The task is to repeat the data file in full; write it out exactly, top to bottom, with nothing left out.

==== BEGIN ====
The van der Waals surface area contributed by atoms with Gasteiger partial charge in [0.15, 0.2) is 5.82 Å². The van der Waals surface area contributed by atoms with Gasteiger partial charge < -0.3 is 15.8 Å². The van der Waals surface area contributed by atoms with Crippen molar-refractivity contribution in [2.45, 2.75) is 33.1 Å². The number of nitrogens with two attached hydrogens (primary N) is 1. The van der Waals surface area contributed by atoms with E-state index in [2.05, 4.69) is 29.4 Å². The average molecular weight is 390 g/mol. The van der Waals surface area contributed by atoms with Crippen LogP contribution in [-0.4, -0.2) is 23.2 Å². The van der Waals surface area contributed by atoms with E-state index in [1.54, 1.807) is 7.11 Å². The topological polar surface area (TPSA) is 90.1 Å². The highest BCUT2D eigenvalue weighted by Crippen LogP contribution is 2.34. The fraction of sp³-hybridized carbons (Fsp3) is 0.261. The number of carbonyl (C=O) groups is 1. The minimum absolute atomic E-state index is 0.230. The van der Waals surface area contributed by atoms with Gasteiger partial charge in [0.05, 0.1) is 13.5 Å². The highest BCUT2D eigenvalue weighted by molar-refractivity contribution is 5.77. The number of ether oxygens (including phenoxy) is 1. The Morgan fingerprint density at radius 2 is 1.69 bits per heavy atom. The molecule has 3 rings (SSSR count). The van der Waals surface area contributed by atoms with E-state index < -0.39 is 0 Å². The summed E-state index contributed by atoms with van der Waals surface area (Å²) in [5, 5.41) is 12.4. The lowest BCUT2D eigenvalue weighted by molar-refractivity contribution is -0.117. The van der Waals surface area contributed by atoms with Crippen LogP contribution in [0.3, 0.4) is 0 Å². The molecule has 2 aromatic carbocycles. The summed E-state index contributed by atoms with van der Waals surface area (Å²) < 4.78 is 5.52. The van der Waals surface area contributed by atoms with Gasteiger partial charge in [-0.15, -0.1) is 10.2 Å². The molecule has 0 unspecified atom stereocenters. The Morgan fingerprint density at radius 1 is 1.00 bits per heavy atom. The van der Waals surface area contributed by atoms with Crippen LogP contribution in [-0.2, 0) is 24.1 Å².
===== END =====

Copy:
The van der Waals surface area contributed by atoms with Gasteiger partial charge in [0.15, 0.2) is 5.82 Å². The van der Waals surface area contributed by atoms with Gasteiger partial charge < -0.3 is 15.8 Å². The van der Waals surface area contributed by atoms with Crippen molar-refractivity contribution in [2.45, 2.75) is 33.1 Å². The number of nitrogens with two attached hydrogens (primary N) is 1. The van der Waals surface area contributed by atoms with E-state index in [2.05, 4.69) is 29.4 Å². The average molecular weight is 390 g/mol. The van der Waals surface area contributed by atoms with Crippen LogP contribution in [-0.4, -0.2) is 23.2 Å². The van der Waals surface area contributed by atoms with E-state index in [1.54, 1.807) is 7.11 Å². The topological polar surface area (TPSA) is 90.1 Å². The highest BCUT2D eigenvalue weighted by Crippen LogP contribution is 2.34. The fraction of sp³-hybridized carbons (Fsp3) is 0.261. The number of carbonyl (C=O) groups is 1. The minimum absolute atomic E-state index is 0.230. The van der Waals surface area contributed by atoms with Gasteiger partial charge in [0.05, 0.1) is 13.5 Å². The highest BCUT2D eigenvalue weighted by molar-refractivity contribution is 5.77. The number of ether oxygens (including phenoxy) is 1. The Morgan fingerprint density at radius 2 is 1.69 bits per heavy atom. The molecule has 3 rings (SSSR count). The van der Waals surface area contributed by atoms with E-state index < -0.39 is 0 Å². The summed E-state index contributed by atoms with van der Waals surface area (Å²) in [5, 5.41) is 12.4. The lowest BCUT2D eigenvalue weighted by molar-refractivity contribution is -0.117. The van der Waals surface area contributed by atoms with Crippen LogP contribution in [0.3, 0.4) is 0 Å². The molecule has 2 aromatic carbocycles. The summed E-state index contributed by atoms with van der Waals surface area (Å²) < 4.78 is 5.52. The van der Waals surface area contributed by atoms with Gasteiger partial charge in [-0.15, -0.1) is 10.2 Å². The molecule has 0 unspecified atom stereocenters. The Morgan fingerprint density at radius 1 is 1.00 bits per heavy atom. The van der Waals surface area contributed by atoms with Crippen LogP contribution in [-0.2, 0) is 24.1 Å².